“I challenged Chris Patten on this issue at the select committee hearing on 25 April and he was very, very adamant then that there was nothing more to be said about it. I felt dissatisfied with the response I got then and it now seems at last that the BBC has woken up to it. It’s time that Chris Patten gave some answers. I think it would be right for Chris Patten to come and answer questions in front of our committee. I was always dissatisfied with the answers I got from Chris Patten back in April. I thought he gave very evasive answers in April. We need to get to the bottom of this and the best way of doing that is for Chris Patten to come and speak to our committee.”
In order to stop Lord Patten hiding behind legal threats yesterday, Guido did not publish part of the Pollard tape that the Chairman of the BBC Trust claimed was libellous and had used to threaten Tory MP Rob Wilson. It was separate to Pollard admitting that he made mistakes and that his report was flawed.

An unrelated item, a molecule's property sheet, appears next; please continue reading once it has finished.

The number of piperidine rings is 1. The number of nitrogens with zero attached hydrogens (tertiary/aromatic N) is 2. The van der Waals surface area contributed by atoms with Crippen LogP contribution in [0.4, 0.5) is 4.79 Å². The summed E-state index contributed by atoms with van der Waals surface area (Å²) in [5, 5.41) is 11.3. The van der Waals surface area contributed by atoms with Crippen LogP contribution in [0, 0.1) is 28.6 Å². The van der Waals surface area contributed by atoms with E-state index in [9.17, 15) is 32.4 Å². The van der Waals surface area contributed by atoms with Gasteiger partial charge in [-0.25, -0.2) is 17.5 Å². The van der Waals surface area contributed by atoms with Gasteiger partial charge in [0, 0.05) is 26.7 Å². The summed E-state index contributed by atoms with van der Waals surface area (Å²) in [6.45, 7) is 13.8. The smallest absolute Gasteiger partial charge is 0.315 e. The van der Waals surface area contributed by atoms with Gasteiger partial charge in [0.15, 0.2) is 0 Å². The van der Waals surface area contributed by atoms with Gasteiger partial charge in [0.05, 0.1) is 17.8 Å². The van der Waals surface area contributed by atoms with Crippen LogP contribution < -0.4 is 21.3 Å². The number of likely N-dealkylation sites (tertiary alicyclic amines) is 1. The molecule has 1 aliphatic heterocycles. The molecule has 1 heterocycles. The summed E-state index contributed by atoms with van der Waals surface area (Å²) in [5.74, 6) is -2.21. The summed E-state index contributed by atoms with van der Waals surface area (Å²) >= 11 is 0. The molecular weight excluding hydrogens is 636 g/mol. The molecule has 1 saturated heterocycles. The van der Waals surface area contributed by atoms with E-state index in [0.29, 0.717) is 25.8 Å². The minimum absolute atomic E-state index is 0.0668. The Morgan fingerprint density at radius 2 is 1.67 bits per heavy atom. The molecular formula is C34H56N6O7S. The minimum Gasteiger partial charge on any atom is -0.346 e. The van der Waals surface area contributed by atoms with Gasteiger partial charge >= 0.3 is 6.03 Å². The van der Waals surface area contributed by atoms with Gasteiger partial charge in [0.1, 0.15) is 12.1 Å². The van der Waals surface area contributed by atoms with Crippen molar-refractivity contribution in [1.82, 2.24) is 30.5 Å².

With no excuse, the plan worked and the BBC Trust were forced to comment just ten months after the flaws in the Pollard Review were first highlighted. The allegation that Mark Thompson ‘lied’ was run by the Telegraph this morning and will make for interesting reading in New York over breakfast.
The fact that evidence that from Helen Boaden, in direct contrast to Thompson’s, was not in included in the final Pollard Review allowed the former BBC boss to take up his job as the Chief Executive of the New York Times. He had supposedly been fully cleared and vindicated. Just two months later, the man who had cleared him was agreeing with journalists that Thompson was a liar: